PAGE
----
CNN: Is the war effort by the United States helping or hurting women under the Taliban rule?

LENO: Well, it obviously cannot be a helpful experience to the people living in the country. But, it does open a window of opportunity for these women to get their lives back, which might otherwise not have occurred for many years. But it is only an opportunity. It is very much up to our country, to the UN, and to the Afghan people who oppose this treatment of women to make sure that any new government that may arise after the Taliban collapses will ensure equal treatment for these women.

CHAT PARTICIPANT: Do most of the male population view this the same way as the Taliban?

LENO: No. The Afghan nation was always known in this century to be a liberal nation in the Islamic world. They followed a moderate form of Islam, and the people who lived this way, both men and women, had no desire to follow Taliban teachings. They were taken over at the point of a gun, and ruled at the point of a gun. What was a terrible burden and loss for the women was nearly as bad for the men. Men who depended on their wives' income, as well as their own now are responsible for the total support of their family, and often had to help widowed family members who no longer had any sort of income. They have to accompany their wives any time their wives go out.

So, in essence, all the normal tasks of living, which could once be split between two people, now fell on the shoulders of the men. Men were also forced to grow long beards and attend numerous prayer services during the course of any single day. That further cut into their overburdened lives. The loss of all the skilled female workers meant it was hard for anybody of either sex to get health care or education any longer.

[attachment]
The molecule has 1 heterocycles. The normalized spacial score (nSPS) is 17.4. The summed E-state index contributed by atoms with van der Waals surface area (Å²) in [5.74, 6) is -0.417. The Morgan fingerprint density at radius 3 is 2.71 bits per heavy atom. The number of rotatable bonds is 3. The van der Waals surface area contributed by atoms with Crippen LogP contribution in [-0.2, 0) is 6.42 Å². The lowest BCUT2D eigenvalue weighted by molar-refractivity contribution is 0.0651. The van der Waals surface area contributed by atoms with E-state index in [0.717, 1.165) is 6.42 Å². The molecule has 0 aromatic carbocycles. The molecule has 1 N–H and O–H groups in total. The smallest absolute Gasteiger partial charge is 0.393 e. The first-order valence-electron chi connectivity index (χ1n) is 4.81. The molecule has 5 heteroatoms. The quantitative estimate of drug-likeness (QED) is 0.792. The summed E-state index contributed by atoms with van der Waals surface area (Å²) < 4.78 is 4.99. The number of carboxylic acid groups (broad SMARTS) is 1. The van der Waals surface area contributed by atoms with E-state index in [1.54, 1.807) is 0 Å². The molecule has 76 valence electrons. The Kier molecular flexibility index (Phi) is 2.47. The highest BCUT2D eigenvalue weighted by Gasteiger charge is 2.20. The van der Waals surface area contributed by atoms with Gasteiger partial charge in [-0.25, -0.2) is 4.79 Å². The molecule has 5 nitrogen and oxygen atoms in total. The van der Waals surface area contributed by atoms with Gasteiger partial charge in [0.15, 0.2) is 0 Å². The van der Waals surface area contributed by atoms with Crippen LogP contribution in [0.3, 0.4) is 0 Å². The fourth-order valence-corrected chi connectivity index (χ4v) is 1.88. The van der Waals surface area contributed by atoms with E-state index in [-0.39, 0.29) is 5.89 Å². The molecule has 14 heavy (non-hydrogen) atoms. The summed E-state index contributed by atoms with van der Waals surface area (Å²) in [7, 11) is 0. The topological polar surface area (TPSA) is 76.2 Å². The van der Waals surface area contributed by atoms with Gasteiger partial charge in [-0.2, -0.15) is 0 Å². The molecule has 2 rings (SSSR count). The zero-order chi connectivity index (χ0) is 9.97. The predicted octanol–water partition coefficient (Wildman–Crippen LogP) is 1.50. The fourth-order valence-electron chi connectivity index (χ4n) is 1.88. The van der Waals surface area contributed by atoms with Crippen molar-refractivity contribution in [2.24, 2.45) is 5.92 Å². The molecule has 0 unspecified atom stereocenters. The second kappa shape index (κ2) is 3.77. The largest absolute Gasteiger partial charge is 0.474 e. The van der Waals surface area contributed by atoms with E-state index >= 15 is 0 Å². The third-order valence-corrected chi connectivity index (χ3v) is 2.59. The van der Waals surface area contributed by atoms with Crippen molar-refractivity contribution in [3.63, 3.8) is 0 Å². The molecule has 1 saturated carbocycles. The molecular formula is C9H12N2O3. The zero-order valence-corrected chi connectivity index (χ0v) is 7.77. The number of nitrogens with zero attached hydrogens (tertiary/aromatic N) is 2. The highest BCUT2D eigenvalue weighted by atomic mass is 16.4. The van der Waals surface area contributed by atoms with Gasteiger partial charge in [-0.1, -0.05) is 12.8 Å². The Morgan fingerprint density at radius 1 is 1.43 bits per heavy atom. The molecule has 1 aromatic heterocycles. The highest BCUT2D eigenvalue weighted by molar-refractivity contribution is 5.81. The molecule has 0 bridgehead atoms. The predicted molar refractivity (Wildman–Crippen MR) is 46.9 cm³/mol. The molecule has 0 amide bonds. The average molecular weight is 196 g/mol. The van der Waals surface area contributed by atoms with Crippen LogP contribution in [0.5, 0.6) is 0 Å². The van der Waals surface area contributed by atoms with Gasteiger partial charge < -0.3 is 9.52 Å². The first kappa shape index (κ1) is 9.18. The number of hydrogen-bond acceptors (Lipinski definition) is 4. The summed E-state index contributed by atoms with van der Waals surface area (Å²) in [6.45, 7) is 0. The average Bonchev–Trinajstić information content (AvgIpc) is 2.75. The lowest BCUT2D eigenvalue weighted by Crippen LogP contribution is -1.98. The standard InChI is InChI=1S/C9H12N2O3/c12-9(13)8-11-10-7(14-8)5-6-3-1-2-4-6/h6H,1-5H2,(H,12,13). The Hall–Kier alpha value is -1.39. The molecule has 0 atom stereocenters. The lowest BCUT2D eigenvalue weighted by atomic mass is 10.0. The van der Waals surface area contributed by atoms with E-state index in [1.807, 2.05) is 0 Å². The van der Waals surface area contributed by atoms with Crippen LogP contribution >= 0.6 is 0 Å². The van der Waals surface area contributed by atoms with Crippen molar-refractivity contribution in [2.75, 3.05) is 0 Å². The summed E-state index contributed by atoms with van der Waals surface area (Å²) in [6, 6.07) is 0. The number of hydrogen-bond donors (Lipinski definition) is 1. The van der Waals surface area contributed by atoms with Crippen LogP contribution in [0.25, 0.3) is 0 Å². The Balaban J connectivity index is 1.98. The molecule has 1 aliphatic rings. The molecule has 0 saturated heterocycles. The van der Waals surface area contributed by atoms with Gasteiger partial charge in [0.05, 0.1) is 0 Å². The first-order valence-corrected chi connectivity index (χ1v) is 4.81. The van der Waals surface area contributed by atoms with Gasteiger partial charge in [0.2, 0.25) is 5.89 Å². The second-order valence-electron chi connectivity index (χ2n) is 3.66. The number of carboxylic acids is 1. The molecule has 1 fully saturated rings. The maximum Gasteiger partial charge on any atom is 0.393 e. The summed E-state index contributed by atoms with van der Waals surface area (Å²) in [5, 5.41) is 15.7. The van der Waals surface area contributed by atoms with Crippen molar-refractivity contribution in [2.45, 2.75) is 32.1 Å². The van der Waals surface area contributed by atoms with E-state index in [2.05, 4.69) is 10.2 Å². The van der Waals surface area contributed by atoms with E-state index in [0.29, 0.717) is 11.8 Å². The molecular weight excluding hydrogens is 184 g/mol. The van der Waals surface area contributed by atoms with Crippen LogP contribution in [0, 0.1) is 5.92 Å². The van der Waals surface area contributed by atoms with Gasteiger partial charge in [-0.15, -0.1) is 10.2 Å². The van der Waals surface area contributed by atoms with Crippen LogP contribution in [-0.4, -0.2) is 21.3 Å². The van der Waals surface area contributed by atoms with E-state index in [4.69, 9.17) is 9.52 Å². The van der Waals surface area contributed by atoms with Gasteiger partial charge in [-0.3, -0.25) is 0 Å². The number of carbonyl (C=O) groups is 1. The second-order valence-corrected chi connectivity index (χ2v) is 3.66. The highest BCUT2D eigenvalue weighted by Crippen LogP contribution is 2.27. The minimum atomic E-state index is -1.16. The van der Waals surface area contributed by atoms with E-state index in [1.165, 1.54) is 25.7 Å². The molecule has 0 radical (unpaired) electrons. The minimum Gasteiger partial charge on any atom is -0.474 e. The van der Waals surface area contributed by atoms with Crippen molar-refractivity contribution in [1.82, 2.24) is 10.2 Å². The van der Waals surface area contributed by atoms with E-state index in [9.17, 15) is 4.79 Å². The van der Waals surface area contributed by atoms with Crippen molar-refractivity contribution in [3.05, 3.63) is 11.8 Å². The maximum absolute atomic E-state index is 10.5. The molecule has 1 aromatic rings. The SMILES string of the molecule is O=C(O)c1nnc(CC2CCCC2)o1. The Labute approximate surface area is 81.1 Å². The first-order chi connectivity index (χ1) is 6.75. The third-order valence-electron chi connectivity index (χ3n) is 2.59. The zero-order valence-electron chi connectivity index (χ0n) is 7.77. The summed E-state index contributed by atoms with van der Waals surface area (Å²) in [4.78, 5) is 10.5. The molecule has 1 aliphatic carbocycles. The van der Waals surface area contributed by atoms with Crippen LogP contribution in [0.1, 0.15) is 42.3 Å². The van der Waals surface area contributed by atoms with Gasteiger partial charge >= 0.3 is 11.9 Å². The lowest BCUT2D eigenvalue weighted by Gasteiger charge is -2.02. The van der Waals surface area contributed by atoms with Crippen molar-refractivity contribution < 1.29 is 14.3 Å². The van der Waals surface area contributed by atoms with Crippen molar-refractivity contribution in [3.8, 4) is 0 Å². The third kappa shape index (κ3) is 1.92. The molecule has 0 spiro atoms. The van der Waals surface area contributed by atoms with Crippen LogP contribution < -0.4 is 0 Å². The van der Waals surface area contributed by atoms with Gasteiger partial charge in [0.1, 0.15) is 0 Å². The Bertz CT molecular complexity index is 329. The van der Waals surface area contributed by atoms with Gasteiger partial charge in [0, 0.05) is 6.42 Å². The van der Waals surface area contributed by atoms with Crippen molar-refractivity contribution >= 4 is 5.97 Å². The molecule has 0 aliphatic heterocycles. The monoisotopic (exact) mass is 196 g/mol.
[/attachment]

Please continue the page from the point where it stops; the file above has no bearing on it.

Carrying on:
CHAT PARTICIPANT: How do you think this oppression of woman will effect the young girls growing up?

LENO: Because this is a situation which is only five years old, we feel there is a good chance to undo damage which has been done. The Afghan women have made superhuman efforts to educate their daughters in secret homeschools, which my organization helps to fund, and they do this when they could be executed for it if they're caught. We also help to fund groups that smuggle medical care into the women who have very little access to it any longer. So, we feel that if this situation turns around under a new government, it will not be hard for these girls to get their lives back on track. But, the United States, our allies, and the United Nations will all have to contribute to the rebuilding of this country if stability and lasting peace are to be hoped for.

CNN: Do you have any closing comments to share with us?

LENO: First of all, anyone that would like to contribute money, energy, or ability to our campaign to help these women can get in touch with us at 1-888-WEWOMEN or they can reach us on the web at http://www.helpafghanwomen.com. This is the greatest chance these women will probably have to see their rights restored. Now is the time to help.

CNN: Thank you for joining us today.

LENO: Thank you.

Mavis Leno joined the chat room via telephone from Los Angeles, California and CNN.com provided a typist. The above is an edited transcript of the interview on Friday, November 09, 2001 at 2 p.m. EST.



 
 
 
 



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• Helpafghanwomen.com